Devil Engine also includes a bevy of unlockables, from things like new visual filters to extra continues to new challenges and so on. You’ll open these things up by accumulating points, and a running total is kept from session to session. So sure, you’ll probably crash and burn early the first time you play, but hey, you just unlocked an extra continue. You get a little farther next time, and what do you know? Now you’ve got a Very Easy mode, which will still likely kill you in a hurry. To be clear, the game in no way needed any kind of meta-progress, but it’s really nice to have it. Even if you are terrible at the game, persistance will get you somewhere.

There are a couple of issues at the moment, unfortunately. Something was wrong with the analog stick controls in the version of the game I reviewed, forcing me to use the directional pad instead. Now, I’ve got a JoyCon with a decent pad on it, but if you don’t, you may want to wait for a patch. Similarly, the game had rare crashes that seemed to happen almost at random. The developer seems aware of this particular problem and will likely have it buttoned up before too long. It’s a bit of a damper to be sure, especially if you have a good run going, but it’s worth putting up with the odd mishap to get at the goodness found in this game.

Devil Engine is an outstanding shoot-em-up that celebrates a classic franchise while still feeling entirely modern. The competition in this genre is incredible on the Switch, so it takes something really special to stand out these days. Mere homage wouldn’t be enough, but luckily, Devil Engine has far greater aspirations than that. Whether you’re a fan of Thunder Force, a fan of shoot-em-ups, or just like a good action game, you’ll want to get in on this one.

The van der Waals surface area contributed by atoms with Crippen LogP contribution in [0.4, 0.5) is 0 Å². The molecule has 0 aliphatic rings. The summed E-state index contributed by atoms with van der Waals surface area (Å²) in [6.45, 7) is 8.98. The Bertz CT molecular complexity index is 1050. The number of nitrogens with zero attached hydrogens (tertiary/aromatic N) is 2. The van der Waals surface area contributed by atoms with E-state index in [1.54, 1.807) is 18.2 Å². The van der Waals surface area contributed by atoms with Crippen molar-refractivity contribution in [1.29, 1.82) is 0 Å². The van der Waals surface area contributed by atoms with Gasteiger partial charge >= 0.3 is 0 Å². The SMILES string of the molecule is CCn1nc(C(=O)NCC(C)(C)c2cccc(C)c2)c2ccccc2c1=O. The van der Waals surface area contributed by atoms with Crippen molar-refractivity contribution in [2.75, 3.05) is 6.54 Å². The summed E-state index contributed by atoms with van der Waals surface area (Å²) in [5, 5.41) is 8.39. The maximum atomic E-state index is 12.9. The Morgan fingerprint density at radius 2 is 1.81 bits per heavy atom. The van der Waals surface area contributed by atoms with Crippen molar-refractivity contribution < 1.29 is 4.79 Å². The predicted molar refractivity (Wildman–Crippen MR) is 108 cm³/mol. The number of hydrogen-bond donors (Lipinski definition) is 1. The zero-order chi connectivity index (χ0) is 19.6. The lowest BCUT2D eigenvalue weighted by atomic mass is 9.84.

SwitchArcade Score: 4.5/5

New Releases

ACA NEOGEO The King of Fighters 2003 ($7.99)

Well, we’re just sort of working our way through the series now, aren’t we? This was actually the last installment of the series to grace the NEOGEO, and it’s also the last of the series in Hamster’s line-up as well. This game introduced Multi-Shift, which allows you to swap characters in the middle of battle. It also brings in new character Ash Crimson, setting off the next arc of the story. Behind the scenes, this game is where SNK resumed internal development of the series after its successor company Playmore got the rights to everything back from pachinko company Aruze. It’s a pretty good fighting game, even if it’s not my favorite of this series.

Arcade Archives Ice Climber ($7.99)

Here’s the latest in Hamster’s line of Nintendo arcade releases. While it might look the same as the NES version, this is actually Vs. Ice Climber, which adds a bunch of things to the game like a level select between rounds, 16 new mountains, some extra enemies and effects, and new bonus items. I’m not a huge fan of Ice Climber, but I think this arcade version is different enough that it’s worth preserving, so I’m happy to see it. I hope we get Vs. Mach Rider or Vs. Clu Clu Land next.

Croc’s World Run ($4.99)